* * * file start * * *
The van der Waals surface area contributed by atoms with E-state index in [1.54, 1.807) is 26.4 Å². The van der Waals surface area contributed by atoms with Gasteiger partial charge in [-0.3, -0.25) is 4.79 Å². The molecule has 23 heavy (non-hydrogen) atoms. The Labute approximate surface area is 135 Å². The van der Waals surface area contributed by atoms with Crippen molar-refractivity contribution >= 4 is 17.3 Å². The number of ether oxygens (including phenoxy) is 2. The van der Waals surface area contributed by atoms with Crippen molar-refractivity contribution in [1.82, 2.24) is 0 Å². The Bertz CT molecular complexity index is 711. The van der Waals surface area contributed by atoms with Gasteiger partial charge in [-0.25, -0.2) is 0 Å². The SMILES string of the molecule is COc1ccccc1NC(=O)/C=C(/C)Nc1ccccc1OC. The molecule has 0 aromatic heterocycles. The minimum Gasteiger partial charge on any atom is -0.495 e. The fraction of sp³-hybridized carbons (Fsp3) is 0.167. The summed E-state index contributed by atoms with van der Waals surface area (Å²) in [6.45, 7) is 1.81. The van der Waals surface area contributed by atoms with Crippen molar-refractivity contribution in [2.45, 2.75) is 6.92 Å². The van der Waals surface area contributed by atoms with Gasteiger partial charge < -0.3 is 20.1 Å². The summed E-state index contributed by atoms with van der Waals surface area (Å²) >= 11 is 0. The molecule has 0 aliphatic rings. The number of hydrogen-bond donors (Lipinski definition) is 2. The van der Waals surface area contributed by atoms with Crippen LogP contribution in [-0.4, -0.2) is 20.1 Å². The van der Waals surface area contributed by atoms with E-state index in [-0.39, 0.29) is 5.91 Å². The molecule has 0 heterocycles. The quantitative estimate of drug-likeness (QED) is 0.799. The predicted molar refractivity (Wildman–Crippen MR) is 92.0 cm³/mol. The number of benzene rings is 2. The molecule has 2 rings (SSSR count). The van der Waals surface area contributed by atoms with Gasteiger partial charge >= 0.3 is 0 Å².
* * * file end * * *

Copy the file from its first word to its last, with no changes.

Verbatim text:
The van der Waals surface area contributed by atoms with E-state index in [1.54, 1.807) is 26.4 Å². The van der Waals surface area contributed by atoms with Gasteiger partial charge in [-0.3, -0.25) is 4.79 Å². The molecule has 23 heavy (non-hydrogen) atoms. The Labute approximate surface area is 135 Å². The van der Waals surface area contributed by atoms with Crippen molar-refractivity contribution >= 4 is 17.3 Å². The number of ether oxygens (including phenoxy) is 2. The van der Waals surface area contributed by atoms with Crippen molar-refractivity contribution in [1.82, 2.24) is 0 Å². The Bertz CT molecular complexity index is 711. The van der Waals surface area contributed by atoms with Gasteiger partial charge in [-0.25, -0.2) is 0 Å². The SMILES string of the molecule is COc1ccccc1NC(=O)/C=C(/C)Nc1ccccc1OC. The molecule has 0 aromatic heterocycles. The minimum Gasteiger partial charge on any atom is -0.495 e. The fraction of sp³-hybridized carbons (Fsp3) is 0.167. The summed E-state index contributed by atoms with van der Waals surface area (Å²) in [6.45, 7) is 1.81. The van der Waals surface area contributed by atoms with Crippen molar-refractivity contribution in [2.45, 2.75) is 6.92 Å². The van der Waals surface area contributed by atoms with Gasteiger partial charge < -0.3 is 20.1 Å². The summed E-state index contributed by atoms with van der Waals surface area (Å²) >= 11 is 0. The molecule has 0 aliphatic rings. The number of hydrogen-bond donors (Lipinski definition) is 2. The van der Waals surface area contributed by atoms with Crippen LogP contribution in [-0.4, -0.2) is 20.1 Å². The van der Waals surface area contributed by atoms with E-state index in [-0.39, 0.29) is 5.91 Å². The molecule has 0 heterocycles. The quantitative estimate of drug-likeness (QED) is 0.799. The predicted molar refractivity (Wildman–Crippen MR) is 92.0 cm³/mol. The number of benzene rings is 2. The molecule has 2 rings (SSSR count). The van der Waals surface area contributed by atoms with Gasteiger partial charge >= 0.3 is 0 Å².